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MediaTek deca-core MT6797 Helio X20 SoC specs surface

by Mark Tyson on 21 April 2015, 16:05

Tags: MediaTek, ARM

Quick Link: HEXUS.net/qacqut

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Slides said to be from an official MediaTek presentation have leaked onto the web. The slides appear to show technical details of the "industry's first Tri-Cluster CPU architecture," which is the foundation of the MediaTek Helio X20 SoC. We also get to see a slide boasting that the new 10-core chip can achieve a score of 70,000 in the AnTuTu mobile benchmark.

A Weibo user published slides today putting MediaTek's upcoming MT6797 SoC, the first of the Helio X20 range, under the spotlight. The new deca-core processor is boasted to offer a 40 per cent improvement in benchmarks over previous Helio X10 parts, as evidenced by an AnTuTu benchmark score of 70,000. It also offers an interesting alternative to the traditional ARM big.LITTLE processor core configurations already out there.

big - MedIUM – LITTLE?

The Tri-Cluster CPU concept draws a parallel from the automotive industry, according to the slides. "More gears gives better fuel efficiency across different road conditions," one of the slides informs us. Thus MediaTek has augmented the usual ARM 'big.LITTLE' clusters with a 'medium' component. MediaTek calls the Tri-Cluster arrangement TINY-Medium-huge.

Within the Tri-Cluster arrangement the MT6797 provides two 2.5GHz A72 cores offering 'extreme performance', these are partnered by a quartet of 2.0GHz A53 cores providing 'best performance/power balance'. Completing the Tri-Cluster and offering the 'best power efficiency' we have four 1.4GHz A53 cores. All three parts of the 'TINY-Medium-huge' arrangement have their own L2 cache and are connected via the MediaTek coherence system interconnect (MCSI) and a 128-bit AXI memory bus.

The above arrangement offers "reduced power consumption vs ARM big.LITTLE across all performance demand conditions," says MediaTek.

According to other reports the MediaTek MT6797 SoC will be produced using TSMC's 20nm process and be equipped with an LTE-A/Cat.6 radio. The deca-core processor is expected to hit mass production in July and will probably begin to appear in devices sometime in Q4 this year.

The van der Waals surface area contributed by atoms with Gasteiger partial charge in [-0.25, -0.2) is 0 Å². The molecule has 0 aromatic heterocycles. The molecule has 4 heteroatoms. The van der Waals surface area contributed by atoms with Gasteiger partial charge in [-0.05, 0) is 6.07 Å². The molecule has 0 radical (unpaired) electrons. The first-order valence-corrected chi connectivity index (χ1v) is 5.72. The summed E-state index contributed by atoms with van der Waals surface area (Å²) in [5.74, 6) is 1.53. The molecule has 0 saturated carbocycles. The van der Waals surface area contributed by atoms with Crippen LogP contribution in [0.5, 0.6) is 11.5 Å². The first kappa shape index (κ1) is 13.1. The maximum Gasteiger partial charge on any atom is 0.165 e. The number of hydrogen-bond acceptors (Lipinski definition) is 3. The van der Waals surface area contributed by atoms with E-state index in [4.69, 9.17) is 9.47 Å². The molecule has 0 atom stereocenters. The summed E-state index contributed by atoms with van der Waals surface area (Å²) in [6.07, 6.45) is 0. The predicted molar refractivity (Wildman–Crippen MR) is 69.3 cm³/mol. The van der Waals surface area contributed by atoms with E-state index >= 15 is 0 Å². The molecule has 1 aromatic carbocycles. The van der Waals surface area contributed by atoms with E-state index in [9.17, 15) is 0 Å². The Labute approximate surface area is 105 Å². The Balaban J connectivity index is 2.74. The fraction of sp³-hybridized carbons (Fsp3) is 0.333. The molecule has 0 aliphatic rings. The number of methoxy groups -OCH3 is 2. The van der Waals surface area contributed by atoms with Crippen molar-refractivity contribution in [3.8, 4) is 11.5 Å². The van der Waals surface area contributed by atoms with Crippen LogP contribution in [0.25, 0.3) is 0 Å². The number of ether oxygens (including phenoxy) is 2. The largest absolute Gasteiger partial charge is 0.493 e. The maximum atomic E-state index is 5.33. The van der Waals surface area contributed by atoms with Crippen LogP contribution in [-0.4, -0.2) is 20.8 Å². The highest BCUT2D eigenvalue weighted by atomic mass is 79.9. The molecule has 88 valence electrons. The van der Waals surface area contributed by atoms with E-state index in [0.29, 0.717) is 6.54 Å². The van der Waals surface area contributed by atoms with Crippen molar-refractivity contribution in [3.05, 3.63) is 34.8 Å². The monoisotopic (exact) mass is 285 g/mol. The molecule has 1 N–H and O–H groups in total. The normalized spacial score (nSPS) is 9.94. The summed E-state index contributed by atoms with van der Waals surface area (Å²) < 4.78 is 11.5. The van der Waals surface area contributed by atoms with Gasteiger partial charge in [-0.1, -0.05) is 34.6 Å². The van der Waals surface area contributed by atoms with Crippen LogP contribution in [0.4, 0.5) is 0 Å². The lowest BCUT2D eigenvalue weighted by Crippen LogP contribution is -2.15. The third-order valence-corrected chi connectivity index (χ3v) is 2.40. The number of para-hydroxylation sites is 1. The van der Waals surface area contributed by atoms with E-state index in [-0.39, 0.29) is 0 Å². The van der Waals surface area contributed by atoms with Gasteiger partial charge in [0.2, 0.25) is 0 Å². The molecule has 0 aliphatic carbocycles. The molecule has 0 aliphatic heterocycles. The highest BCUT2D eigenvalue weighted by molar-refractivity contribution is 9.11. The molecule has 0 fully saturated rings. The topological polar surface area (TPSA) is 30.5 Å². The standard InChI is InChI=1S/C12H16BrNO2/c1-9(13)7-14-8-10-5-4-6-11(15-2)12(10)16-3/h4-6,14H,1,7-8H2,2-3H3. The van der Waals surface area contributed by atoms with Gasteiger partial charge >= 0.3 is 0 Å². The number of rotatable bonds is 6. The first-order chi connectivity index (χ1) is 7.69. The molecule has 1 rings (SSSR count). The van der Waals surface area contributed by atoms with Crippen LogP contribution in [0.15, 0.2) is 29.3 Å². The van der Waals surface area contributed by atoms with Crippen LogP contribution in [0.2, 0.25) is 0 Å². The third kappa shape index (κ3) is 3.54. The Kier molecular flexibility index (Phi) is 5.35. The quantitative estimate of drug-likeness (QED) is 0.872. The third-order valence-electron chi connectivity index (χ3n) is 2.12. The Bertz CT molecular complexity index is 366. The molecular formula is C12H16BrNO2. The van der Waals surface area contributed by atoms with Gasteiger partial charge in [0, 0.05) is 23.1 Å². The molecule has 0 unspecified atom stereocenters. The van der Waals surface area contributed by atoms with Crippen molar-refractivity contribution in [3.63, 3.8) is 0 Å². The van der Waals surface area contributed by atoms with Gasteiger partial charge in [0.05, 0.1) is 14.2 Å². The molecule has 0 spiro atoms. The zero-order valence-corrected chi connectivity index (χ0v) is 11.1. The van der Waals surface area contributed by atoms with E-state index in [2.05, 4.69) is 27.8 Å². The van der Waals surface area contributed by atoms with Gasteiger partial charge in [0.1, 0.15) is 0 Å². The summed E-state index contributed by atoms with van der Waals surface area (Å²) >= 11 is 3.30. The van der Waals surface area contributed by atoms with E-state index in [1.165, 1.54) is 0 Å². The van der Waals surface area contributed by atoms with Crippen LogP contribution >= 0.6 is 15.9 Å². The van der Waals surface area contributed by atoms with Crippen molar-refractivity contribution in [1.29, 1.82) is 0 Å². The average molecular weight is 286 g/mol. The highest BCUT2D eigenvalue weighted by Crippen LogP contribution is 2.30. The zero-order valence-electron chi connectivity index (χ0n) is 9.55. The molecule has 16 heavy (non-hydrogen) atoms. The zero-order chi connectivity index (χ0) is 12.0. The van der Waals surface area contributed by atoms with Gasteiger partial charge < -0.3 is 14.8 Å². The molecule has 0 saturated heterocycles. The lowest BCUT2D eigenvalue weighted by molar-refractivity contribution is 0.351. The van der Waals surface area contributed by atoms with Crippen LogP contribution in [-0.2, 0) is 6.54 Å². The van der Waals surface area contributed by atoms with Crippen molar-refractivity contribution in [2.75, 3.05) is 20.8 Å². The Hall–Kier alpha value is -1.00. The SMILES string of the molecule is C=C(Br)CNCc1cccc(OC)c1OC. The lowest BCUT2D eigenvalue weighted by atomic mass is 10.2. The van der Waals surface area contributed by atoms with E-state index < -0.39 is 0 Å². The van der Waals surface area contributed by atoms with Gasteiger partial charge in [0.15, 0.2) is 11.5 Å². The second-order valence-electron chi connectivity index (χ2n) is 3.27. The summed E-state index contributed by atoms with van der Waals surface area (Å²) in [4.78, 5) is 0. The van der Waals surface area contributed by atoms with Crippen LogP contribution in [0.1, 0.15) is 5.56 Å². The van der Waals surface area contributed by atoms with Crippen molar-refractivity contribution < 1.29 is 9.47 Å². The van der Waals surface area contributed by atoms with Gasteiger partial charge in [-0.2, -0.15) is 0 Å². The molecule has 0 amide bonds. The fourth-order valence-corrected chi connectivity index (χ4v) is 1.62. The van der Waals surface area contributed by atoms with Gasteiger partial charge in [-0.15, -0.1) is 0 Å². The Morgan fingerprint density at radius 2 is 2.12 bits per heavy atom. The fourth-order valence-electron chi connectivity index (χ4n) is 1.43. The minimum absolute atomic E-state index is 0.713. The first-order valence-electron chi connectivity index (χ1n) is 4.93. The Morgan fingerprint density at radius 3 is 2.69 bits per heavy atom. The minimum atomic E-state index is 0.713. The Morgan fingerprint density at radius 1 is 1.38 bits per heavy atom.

HEXUS Forums :: 3 Comments

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Why on earth would they do 2xA72 + 4xA53 + 4xA53, surely the middle cluster should be A57's I bet only one cluster can be active at a time as well
makes no sense, 2x A72 for the high load is fine but a set of 4 2ghz A53 and another 4 1.3ghz A53 cores seems like a complete waste of space… you can simply scale down those 2ghz A53 cores and it will produce the same if not better power efficiency not to mention the use of 4 less cores!

Must be a typo in the slide as I cannot see them using 2 sets of 4 A53 cores at such a similar speed when only one group can be active at a time.. madness.
Hicks12
makes no sense, 2x A72 for the high load is fine but a set of 4 2ghz A53 and another 4 1.3ghz A53 cores seems like a complete waste of space… you can simply scale down those 2ghz A53 cores and it will produce the same if not better power efficiency not to mention the use of 4 less cores!

Must be a typo in the slide as I cannot see them using 2 sets of 4 A53 cores at such a similar speed when only one group can be active at a time.. madness.

A53 cores are really small, and if you target one to only be able to do low frequency it will be more efficient.

What I don't get is how you migrate 4 threads onto 2 cores in hardware, so I guess it must appear as a 10 core CPU and just moves threads between cores as required via the OS?